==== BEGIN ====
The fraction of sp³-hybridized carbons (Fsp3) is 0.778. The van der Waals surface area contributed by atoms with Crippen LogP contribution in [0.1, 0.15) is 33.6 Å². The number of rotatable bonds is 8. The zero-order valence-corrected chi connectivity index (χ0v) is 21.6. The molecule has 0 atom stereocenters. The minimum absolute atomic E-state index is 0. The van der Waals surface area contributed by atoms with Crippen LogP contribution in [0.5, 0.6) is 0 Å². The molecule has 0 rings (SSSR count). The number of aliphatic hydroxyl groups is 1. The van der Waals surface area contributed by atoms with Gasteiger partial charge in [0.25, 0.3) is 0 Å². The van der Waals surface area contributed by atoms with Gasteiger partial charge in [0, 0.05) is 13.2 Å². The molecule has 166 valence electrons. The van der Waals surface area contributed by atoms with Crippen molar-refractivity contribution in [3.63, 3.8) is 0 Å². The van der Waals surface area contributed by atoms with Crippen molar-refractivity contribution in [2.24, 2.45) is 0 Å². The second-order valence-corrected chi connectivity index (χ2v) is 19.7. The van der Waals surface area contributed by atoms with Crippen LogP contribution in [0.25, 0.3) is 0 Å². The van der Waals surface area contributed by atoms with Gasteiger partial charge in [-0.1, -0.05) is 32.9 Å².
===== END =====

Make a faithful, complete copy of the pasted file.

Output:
The fraction of sp³-hybridized carbons (Fsp3) is 0.778. The van der Waals surface area contributed by atoms with Crippen LogP contribution in [0.1, 0.15) is 33.6 Å². The number of rotatable bonds is 8. The zero-order valence-corrected chi connectivity index (χ0v) is 21.6. The molecule has 0 atom stereocenters. The minimum absolute atomic E-state index is 0. The van der Waals surface area contributed by atoms with Crippen LogP contribution in [0.5, 0.6) is 0 Å². The molecule has 0 rings (SSSR count). The number of aliphatic hydroxyl groups is 1. The van der Waals surface area contributed by atoms with Gasteiger partial charge in [0.25, 0.3) is 0 Å². The van der Waals surface area contributed by atoms with Gasteiger partial charge in [0, 0.05) is 13.2 Å². The molecule has 166 valence electrons. The van der Waals surface area contributed by atoms with Crippen molar-refractivity contribution in [3.63, 3.8) is 0 Å². The van der Waals surface area contributed by atoms with Crippen molar-refractivity contribution in [2.24, 2.45) is 0 Å². The second-order valence-corrected chi connectivity index (χ2v) is 19.7. The van der Waals surface area contributed by atoms with Crippen LogP contribution in [0.25, 0.3) is 0 Å². The van der Waals surface area contributed by atoms with Gasteiger partial charge in [-0.1, -0.05) is 32.9 Å².